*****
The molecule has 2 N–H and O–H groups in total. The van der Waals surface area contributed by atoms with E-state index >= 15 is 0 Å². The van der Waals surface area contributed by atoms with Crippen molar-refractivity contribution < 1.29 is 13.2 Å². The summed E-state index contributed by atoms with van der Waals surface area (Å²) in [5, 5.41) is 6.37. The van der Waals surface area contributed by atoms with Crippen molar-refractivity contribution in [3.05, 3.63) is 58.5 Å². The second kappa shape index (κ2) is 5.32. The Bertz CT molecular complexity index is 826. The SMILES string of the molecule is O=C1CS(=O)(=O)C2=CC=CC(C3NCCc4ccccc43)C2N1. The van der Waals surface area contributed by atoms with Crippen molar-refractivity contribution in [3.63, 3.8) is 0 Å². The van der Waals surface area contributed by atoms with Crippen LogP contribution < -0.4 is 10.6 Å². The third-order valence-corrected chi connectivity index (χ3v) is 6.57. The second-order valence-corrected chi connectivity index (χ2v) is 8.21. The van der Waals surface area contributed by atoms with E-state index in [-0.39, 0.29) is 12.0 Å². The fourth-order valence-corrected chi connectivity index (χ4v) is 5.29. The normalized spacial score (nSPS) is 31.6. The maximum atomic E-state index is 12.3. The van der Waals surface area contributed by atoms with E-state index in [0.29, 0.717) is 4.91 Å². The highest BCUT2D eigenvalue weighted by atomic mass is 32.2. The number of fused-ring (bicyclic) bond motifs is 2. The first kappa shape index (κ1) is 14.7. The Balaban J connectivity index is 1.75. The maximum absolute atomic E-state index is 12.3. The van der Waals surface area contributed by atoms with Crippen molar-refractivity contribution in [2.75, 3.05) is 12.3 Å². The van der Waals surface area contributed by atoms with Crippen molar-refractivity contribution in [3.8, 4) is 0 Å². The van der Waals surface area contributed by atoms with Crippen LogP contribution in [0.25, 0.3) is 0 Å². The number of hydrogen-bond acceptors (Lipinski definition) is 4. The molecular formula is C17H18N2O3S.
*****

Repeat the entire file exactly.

The molecule has 2 N–H and O–H groups in total. The van der Waals surface area contributed by atoms with E-state index >= 15 is 0 Å². The van der Waals surface area contributed by atoms with Crippen molar-refractivity contribution < 1.29 is 13.2 Å². The summed E-state index contributed by atoms with van der Waals surface area (Å²) in [5, 5.41) is 6.37. The van der Waals surface area contributed by atoms with Crippen molar-refractivity contribution in [3.05, 3.63) is 58.5 Å². The second kappa shape index (κ2) is 5.32. The Bertz CT molecular complexity index is 826. The SMILES string of the molecule is O=C1CS(=O)(=O)C2=CC=CC(C3NCCc4ccccc43)C2N1. The van der Waals surface area contributed by atoms with Crippen molar-refractivity contribution in [3.63, 3.8) is 0 Å². The van der Waals surface area contributed by atoms with Crippen LogP contribution < -0.4 is 10.6 Å². The third-order valence-corrected chi connectivity index (χ3v) is 6.57. The second-order valence-corrected chi connectivity index (χ2v) is 8.21. The van der Waals surface area contributed by atoms with E-state index in [-0.39, 0.29) is 12.0 Å². The fourth-order valence-corrected chi connectivity index (χ4v) is 5.29. The normalized spacial score (nSPS) is 31.6. The maximum atomic E-state index is 12.3. The van der Waals surface area contributed by atoms with E-state index in [0.29, 0.717) is 4.91 Å². The highest BCUT2D eigenvalue weighted by atomic mass is 32.2. The number of fused-ring (bicyclic) bond motifs is 2. The first kappa shape index (κ1) is 14.7. The Balaban J connectivity index is 1.75. The maximum absolute atomic E-state index is 12.3. The van der Waals surface area contributed by atoms with Crippen molar-refractivity contribution in [2.75, 3.05) is 12.3 Å². The van der Waals surface area contributed by atoms with Crippen molar-refractivity contribution in [3.8, 4) is 0 Å². The van der Waals surface area contributed by atoms with Crippen LogP contribution in [0.25, 0.3) is 0 Å². The number of hydrogen-bond acceptors (Lipinski definition) is 4. The molecular formula is C17H18N2O3S.